The overall operation of a messaging device abbreviating, compressing and transmitting a text message in accordance with a preferred embodiment of the present invention is depicted in flowchart form in FIG. 7. A message length reduction profile is selected (block 700). An appropriate message length reduction profile may be selected by the user of the messaging device or it may be selected on the basis of the intended recipient of the text message to be transmitted. A source text message is received, preferably via user input (block 702). If the message fits the applicable length constraints (block 704:Yes), the process jumps to block 714, which will be described shortly.

If the message is not an acceptable length (block 704:No), a determination is made as to whether an abbreviation from the personal dictionary of abbreviations associated with the message length reduction profile may be applied to the text message in its current form (block 706). If an abbreviation may be applied (block 706:Yes), the abbreviation is applied to the text message to shorten the message (block 708) and the process cycles to block 704.

If no abbreviation may be applied (block 706:No), a determination is made as to whether a compressive transformation rule from the message length reduction profile may be applied to the text message (block 710). If so (block 710:Yes), then the compressive transformation rule is applied to shorten the message (block 712) and the process cycles to block 704.

If no compressive transformation rule from the message length reduction profile can be applied (block 710:No) or if the text message has been determined to be at an acceptable length (block 704:Yes), the process continues to block 714. The relevant portions of the message length reduction profile are transmitted to the recipient messaging device (block 714). The “relevant portions” of the message length reduction profile may include those rules and abbreviations that were actually applied to the text message or may simply consist of some type of identifier to inform the recipient device of the message length reduction profile used to shorten the text message. Alternatively, the message length reduction profile may be transmitted in its entirety or in a compressed form (e.g., using conventional lossless compression techniques) In yet another alternative embodiment, block 714 may be omitted altogether, if it can be implicitly understood by the recipient messaging device which profile was used to shorten the text message. Finally, the shortened message is transmitted to the recipient messaging device (block 716).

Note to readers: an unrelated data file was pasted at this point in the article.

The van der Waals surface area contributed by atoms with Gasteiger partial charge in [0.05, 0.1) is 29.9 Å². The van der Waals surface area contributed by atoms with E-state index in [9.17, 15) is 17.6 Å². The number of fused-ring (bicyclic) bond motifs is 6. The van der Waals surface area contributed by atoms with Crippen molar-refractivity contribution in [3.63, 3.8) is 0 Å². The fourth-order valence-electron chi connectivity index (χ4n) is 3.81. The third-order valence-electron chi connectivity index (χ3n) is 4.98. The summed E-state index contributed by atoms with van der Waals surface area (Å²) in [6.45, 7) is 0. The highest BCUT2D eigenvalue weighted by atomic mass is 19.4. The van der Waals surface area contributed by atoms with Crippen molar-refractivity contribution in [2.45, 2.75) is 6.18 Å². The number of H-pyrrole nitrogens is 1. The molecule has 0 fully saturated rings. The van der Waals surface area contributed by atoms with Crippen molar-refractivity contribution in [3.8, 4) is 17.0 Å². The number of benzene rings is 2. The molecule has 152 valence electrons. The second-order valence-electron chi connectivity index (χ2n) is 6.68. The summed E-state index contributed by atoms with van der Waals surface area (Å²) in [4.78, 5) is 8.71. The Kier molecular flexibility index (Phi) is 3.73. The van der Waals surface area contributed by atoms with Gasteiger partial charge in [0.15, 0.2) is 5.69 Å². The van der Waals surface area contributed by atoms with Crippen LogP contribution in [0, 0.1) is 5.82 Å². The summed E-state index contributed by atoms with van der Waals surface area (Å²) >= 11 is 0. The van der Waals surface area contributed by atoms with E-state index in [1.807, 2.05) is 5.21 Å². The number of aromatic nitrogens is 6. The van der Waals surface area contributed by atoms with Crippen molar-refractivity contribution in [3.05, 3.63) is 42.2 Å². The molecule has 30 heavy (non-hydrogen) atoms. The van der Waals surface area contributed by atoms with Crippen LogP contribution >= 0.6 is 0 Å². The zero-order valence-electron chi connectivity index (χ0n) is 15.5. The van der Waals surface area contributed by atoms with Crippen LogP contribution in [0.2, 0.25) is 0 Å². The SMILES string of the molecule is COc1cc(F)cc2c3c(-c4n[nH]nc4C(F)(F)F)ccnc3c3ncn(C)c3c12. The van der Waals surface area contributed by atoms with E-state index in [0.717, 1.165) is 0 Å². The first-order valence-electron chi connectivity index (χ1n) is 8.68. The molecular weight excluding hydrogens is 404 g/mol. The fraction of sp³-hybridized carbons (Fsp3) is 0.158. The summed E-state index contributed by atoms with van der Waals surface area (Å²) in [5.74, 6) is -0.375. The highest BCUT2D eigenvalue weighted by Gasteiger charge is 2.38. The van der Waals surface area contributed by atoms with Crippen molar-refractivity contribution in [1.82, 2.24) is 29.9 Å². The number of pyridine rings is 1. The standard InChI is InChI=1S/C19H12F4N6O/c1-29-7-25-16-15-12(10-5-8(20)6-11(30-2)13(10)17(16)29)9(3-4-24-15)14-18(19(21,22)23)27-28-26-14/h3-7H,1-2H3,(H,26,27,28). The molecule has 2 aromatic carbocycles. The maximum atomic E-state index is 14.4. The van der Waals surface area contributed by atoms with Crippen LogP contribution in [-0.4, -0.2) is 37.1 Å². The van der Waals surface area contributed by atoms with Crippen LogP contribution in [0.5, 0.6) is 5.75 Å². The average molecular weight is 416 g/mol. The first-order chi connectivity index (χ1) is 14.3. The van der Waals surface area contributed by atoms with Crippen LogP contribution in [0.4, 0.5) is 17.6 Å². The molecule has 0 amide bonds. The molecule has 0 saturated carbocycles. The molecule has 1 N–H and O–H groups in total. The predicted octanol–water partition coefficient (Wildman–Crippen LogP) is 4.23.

Message length reduction profile information may be utilized in a number of ways by a recipient messaging device. For instance, when a message length reduction profile contains a personal dictionary of abbreviations, this personal dictionary may be used by the recipient device to replace the abbreviated forms of words and phrases with their full-length meanings through a reverse-lookup procedure. When the message length reduction profile associated with a text message indicates that one or more compressive transformation rules, such as eliminating vowels (or another subset of the character set or alphabet) or whitespace, have been applied to a text message, the effect of these rules may be reversed. FIGS. 8-10 depict how message length reduction profile information can be applied by a recipient device to aid in the interpretation of a text message in which a subset of the character set (such as the vowels in English) has been eliminated.